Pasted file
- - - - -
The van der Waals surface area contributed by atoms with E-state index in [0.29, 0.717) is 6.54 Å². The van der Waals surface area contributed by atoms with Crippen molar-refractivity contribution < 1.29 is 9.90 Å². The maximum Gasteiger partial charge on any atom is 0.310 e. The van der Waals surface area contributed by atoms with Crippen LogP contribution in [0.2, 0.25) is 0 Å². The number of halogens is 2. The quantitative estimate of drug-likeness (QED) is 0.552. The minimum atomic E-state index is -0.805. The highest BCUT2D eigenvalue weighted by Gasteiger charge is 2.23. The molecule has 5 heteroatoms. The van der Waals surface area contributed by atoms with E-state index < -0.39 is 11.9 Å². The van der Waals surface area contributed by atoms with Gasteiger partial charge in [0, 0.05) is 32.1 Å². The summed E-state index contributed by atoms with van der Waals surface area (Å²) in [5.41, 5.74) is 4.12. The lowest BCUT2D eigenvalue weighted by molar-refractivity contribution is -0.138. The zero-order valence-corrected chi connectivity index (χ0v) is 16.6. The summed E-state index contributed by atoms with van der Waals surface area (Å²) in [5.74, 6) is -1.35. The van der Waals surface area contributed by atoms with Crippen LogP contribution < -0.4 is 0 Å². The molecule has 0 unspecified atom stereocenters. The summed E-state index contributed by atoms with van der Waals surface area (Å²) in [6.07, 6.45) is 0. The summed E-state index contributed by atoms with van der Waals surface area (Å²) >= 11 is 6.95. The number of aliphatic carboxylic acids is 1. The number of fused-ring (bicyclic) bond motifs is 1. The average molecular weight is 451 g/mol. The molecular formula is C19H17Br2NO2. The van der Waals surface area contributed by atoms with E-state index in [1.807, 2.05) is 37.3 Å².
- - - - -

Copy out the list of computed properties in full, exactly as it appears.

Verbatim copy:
The van der Waals surface area contributed by atoms with E-state index in [0.29, 0.717) is 6.54 Å². The van der Waals surface area contributed by atoms with Crippen molar-refractivity contribution < 1.29 is 9.90 Å². The maximum Gasteiger partial charge on any atom is 0.310 e. The van der Waals surface area contributed by atoms with Crippen LogP contribution in [0.2, 0.25) is 0 Å². The number of halogens is 2. The quantitative estimate of drug-likeness (QED) is 0.552. The minimum atomic E-state index is -0.805. The highest BCUT2D eigenvalue weighted by Gasteiger charge is 2.23. The molecule has 5 heteroatoms. The van der Waals surface area contributed by atoms with E-state index < -0.39 is 11.9 Å². The van der Waals surface area contributed by atoms with Gasteiger partial charge in [0, 0.05) is 32.1 Å². The summed E-state index contributed by atoms with van der Waals surface area (Å²) in [5.41, 5.74) is 4.12. The lowest BCUT2D eigenvalue weighted by molar-refractivity contribution is -0.138. The zero-order valence-corrected chi connectivity index (χ0v) is 16.6. The summed E-state index contributed by atoms with van der Waals surface area (Å²) in [5.74, 6) is -1.35. The van der Waals surface area contributed by atoms with Crippen LogP contribution < -0.4 is 0 Å². The molecule has 0 unspecified atom stereocenters. The summed E-state index contributed by atoms with van der Waals surface area (Å²) in [6.07, 6.45) is 0. The summed E-state index contributed by atoms with van der Waals surface area (Å²) >= 11 is 6.95. The number of aliphatic carboxylic acids is 1. The number of fused-ring (bicyclic) bond motifs is 1. The average molecular weight is 451 g/mol. The molecular formula is C19H17Br2NO2. The van der Waals surface area contributed by atoms with E-state index in [1.807, 2.05) is 37.3 Å².